Idaho State Supreme Court Ruling Causes Confusion
A recent Idaho Supreme Court ruling is creating a lot of confusion about the state constitution and misdemeanor arrests.
The court ruled that police can’t arrest someone for a misdemeanor unless they saw the crime happen, or they have a warrant. This could change the way officers can react for some crimes.
Jodi Nafzger is a former prosecutor and current law professor at Boise’s Concordia School of Law. She says some people think this ruling is a new law. But she says it’s not. Speaking on Idaho Matters, she says it’s the Idaho Supreme Court reaching back to a much older set of rules.
“This is Idaho’s Constitution, which models the federal constitution against unreasonable searches and seizures,” says Nafzger.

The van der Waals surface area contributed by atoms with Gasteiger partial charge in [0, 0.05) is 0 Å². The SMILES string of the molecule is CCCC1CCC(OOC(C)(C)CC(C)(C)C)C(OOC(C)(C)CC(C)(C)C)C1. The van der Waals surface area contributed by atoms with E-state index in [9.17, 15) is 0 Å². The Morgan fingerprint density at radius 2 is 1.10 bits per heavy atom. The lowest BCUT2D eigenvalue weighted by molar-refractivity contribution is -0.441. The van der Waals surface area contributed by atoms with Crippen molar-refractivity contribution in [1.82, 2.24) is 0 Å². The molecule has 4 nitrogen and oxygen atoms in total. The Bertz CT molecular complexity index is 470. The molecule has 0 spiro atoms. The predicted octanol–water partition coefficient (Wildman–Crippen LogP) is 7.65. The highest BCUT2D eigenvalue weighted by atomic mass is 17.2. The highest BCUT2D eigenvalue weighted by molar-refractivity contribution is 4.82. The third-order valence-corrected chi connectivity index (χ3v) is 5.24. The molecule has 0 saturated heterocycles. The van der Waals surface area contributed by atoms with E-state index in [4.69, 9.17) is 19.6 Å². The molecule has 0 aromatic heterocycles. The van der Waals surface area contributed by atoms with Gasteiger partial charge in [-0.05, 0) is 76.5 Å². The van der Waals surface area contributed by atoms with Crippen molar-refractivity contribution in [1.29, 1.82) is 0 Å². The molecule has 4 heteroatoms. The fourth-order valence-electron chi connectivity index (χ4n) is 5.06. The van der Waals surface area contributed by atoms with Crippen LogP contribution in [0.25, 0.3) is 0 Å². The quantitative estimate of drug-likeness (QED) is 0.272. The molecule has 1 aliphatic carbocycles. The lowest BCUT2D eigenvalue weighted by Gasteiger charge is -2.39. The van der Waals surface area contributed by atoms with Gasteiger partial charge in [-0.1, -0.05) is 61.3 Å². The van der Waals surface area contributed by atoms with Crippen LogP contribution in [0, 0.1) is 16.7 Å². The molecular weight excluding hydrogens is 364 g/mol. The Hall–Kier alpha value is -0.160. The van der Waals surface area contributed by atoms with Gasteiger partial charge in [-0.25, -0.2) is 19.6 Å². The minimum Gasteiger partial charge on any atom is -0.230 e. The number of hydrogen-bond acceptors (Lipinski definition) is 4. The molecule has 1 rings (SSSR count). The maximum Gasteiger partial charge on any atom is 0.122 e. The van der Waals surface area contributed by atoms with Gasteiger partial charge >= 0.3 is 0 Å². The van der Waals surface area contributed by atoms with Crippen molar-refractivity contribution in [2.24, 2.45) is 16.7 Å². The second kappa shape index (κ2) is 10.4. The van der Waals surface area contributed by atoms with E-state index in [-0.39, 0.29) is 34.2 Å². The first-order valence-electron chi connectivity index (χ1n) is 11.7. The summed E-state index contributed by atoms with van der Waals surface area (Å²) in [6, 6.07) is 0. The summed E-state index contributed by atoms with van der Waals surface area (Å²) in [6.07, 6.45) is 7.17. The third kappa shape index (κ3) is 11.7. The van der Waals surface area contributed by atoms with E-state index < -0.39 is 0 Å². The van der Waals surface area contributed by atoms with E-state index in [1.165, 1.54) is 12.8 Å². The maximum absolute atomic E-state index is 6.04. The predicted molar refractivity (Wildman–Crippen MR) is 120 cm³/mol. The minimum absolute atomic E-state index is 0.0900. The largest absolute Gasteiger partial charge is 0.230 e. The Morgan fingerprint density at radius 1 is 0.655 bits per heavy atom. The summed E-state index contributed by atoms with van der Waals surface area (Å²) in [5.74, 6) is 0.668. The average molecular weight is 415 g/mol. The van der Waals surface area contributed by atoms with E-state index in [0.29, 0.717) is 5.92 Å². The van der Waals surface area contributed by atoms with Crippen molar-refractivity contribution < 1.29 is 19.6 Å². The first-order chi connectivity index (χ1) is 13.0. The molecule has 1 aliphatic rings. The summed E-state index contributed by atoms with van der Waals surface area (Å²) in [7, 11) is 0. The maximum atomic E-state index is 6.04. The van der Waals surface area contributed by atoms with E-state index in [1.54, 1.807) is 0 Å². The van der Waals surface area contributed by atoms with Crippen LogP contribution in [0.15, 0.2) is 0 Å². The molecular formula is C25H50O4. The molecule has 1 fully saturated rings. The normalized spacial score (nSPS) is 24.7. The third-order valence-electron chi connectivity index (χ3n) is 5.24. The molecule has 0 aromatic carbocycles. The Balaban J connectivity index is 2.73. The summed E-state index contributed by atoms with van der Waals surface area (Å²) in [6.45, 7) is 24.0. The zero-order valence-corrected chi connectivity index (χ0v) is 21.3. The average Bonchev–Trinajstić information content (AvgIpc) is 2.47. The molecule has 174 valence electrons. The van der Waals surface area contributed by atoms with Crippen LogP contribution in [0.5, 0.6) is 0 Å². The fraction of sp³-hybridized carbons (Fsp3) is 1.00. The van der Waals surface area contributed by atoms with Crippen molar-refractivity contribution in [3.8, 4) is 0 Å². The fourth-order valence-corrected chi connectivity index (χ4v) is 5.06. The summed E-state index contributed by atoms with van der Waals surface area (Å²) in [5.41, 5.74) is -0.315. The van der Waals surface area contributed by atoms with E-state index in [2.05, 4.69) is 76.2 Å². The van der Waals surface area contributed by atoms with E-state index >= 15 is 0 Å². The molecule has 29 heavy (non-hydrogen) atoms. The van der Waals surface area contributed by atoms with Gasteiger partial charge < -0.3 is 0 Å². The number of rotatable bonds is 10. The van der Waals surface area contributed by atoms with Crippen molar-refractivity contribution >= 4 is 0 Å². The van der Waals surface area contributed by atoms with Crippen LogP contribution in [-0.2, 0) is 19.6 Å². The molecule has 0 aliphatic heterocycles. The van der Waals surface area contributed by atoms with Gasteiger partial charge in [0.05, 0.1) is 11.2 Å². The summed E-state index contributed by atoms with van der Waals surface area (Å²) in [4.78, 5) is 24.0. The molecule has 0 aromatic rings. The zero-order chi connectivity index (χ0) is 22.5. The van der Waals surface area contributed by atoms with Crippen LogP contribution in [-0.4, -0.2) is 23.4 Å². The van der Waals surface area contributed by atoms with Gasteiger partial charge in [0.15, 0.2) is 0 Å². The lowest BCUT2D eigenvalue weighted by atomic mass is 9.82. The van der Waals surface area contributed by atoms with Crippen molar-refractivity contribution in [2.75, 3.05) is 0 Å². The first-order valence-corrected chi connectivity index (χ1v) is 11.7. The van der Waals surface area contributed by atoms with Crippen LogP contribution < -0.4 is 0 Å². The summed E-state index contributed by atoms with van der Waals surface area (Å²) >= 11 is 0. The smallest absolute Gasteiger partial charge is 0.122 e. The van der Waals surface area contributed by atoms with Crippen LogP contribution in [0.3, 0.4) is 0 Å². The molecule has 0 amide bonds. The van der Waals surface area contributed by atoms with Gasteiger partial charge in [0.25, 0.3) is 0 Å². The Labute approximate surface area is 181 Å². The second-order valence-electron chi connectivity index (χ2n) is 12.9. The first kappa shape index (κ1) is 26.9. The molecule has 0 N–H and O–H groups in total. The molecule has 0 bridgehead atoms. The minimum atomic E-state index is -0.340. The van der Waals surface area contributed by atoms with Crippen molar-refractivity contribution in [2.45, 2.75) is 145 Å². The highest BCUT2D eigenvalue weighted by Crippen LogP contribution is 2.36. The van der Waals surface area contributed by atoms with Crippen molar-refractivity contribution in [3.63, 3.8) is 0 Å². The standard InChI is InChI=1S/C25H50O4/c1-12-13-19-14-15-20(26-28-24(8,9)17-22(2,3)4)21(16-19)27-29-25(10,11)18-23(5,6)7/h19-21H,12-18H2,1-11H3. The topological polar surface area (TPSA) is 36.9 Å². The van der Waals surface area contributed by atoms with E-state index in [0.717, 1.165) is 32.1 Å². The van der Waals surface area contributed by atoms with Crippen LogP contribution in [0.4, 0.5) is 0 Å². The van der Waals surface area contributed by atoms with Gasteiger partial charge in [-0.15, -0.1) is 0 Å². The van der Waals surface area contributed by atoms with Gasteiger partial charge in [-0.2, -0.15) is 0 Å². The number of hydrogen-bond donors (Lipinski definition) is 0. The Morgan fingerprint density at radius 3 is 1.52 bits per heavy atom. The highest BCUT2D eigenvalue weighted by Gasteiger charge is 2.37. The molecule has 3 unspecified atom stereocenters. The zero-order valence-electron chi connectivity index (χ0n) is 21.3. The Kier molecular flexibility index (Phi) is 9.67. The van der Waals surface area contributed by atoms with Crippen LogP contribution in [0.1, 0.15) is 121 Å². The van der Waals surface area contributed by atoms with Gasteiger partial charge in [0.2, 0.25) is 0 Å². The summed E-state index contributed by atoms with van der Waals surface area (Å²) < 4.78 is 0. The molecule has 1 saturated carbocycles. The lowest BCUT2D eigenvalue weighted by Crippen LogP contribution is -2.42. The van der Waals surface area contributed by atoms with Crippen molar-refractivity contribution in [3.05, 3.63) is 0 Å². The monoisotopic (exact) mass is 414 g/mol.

She says that doesn’t mean everyone suspected of a misdemeanor gets to go free without ever being charged. She says police have other options for everything from domestic violence to DUI’s. That includes getting a warrant, making a Citizen’s Arrest, issuing a citation or sending the case to a prosecutor.
“In my view, from where I sit, a law enforcement officer is not going to leave a victim in an unsafe situation. There are going to be tools in place to be sure that the person can be removed to a place of safety,” says Nafzger.
She says law enforcement agencies and prosecutors in Idaho are working to find ways to respond to misdemeanor crimes, under this ruling.
Find Samantha Wright on Twitter @samwrightradio
Copyright 2019 Boise State Public Radio